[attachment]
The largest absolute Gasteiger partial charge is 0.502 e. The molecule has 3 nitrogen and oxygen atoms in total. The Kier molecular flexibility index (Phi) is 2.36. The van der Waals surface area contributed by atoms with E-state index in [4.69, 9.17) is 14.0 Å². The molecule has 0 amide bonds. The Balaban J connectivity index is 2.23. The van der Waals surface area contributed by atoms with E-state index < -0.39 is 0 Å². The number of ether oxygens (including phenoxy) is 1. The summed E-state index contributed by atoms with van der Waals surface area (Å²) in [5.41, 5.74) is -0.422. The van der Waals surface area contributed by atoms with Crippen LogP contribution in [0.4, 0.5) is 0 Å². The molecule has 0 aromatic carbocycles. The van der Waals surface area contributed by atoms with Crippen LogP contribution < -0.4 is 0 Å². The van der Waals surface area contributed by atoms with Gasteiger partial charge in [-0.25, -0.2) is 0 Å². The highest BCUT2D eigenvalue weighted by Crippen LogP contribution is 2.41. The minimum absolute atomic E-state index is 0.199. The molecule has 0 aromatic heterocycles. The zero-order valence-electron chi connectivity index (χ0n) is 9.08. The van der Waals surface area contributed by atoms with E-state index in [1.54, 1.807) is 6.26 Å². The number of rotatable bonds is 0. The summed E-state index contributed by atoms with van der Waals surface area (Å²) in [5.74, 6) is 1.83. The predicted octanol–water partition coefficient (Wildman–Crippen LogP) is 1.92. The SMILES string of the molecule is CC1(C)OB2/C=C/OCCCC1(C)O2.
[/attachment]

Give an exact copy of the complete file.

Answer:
The largest absolute Gasteiger partial charge is 0.502 e. The molecule has 3 nitrogen and oxygen atoms in total. The Kier molecular flexibility index (Phi) is 2.36. The van der Waals surface area contributed by atoms with E-state index in [4.69, 9.17) is 14.0 Å². The molecule has 0 amide bonds. The Balaban J connectivity index is 2.23. The van der Waals surface area contributed by atoms with E-state index < -0.39 is 0 Å². The number of ether oxygens (including phenoxy) is 1. The summed E-state index contributed by atoms with van der Waals surface area (Å²) in [5.41, 5.74) is -0.422. The van der Waals surface area contributed by atoms with Crippen LogP contribution in [0.4, 0.5) is 0 Å². The molecule has 0 aromatic carbocycles. The van der Waals surface area contributed by atoms with Crippen LogP contribution < -0.4 is 0 Å². The van der Waals surface area contributed by atoms with Gasteiger partial charge in [-0.25, -0.2) is 0 Å². The highest BCUT2D eigenvalue weighted by Crippen LogP contribution is 2.41. The minimum absolute atomic E-state index is 0.199. The molecule has 0 aromatic heterocycles. The zero-order valence-electron chi connectivity index (χ0n) is 9.08. The van der Waals surface area contributed by atoms with E-state index in [1.54, 1.807) is 6.26 Å². The number of rotatable bonds is 0. The summed E-state index contributed by atoms with van der Waals surface area (Å²) in [5.74, 6) is 1.83. The predicted octanol–water partition coefficient (Wildman–Crippen LogP) is 1.92. The SMILES string of the molecule is CC1(C)OB2/C=C/OCCCC1(C)O2.